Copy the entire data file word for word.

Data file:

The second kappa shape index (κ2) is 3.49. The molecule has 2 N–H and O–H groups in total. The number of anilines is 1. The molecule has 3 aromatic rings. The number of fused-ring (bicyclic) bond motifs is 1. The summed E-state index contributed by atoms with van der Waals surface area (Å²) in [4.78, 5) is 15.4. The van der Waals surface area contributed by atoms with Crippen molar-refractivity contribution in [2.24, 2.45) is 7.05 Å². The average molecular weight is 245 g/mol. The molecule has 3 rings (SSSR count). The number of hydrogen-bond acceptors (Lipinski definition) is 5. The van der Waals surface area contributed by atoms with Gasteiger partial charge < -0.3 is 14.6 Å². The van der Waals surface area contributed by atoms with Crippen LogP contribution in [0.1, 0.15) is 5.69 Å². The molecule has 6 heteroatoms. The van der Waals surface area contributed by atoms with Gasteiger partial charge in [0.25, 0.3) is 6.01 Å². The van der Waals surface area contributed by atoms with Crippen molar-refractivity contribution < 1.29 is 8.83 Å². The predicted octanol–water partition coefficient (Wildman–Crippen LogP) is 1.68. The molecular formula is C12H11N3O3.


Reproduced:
The second kappa shape index (κ2) is 3.49. The molecule has 2 N–H and O–H groups in total. The number of anilines is 1. The molecule has 3 aromatic rings. The number of fused-ring (bicyclic) bond motifs is 1. The summed E-state index contributed by atoms with van der Waals surface area (Å²) in [4.78, 5) is 15.4. The van der Waals surface area contributed by atoms with Crippen molar-refractivity contribution in [2.24, 2.45) is 7.05 Å². The average molecular weight is 245 g/mol. The molecule has 3 rings (SSSR count). The number of hydrogen-bond acceptors (Lipinski definition) is 5. The van der Waals surface area contributed by atoms with Gasteiger partial charge < -0.3 is 14.6 Å². The van der Waals surface area contributed by atoms with Crippen LogP contribution in [0.1, 0.15) is 5.69 Å². The molecule has 6 heteroatoms. The van der Waals surface area contributed by atoms with Gasteiger partial charge in [0.25, 0.3) is 6.01 Å². The van der Waals surface area contributed by atoms with Crippen molar-refractivity contribution < 1.29 is 8.83 Å². The predicted octanol–water partition coefficient (Wildman–Crippen LogP) is 1.68. The molecular formula is C12H11N3O3.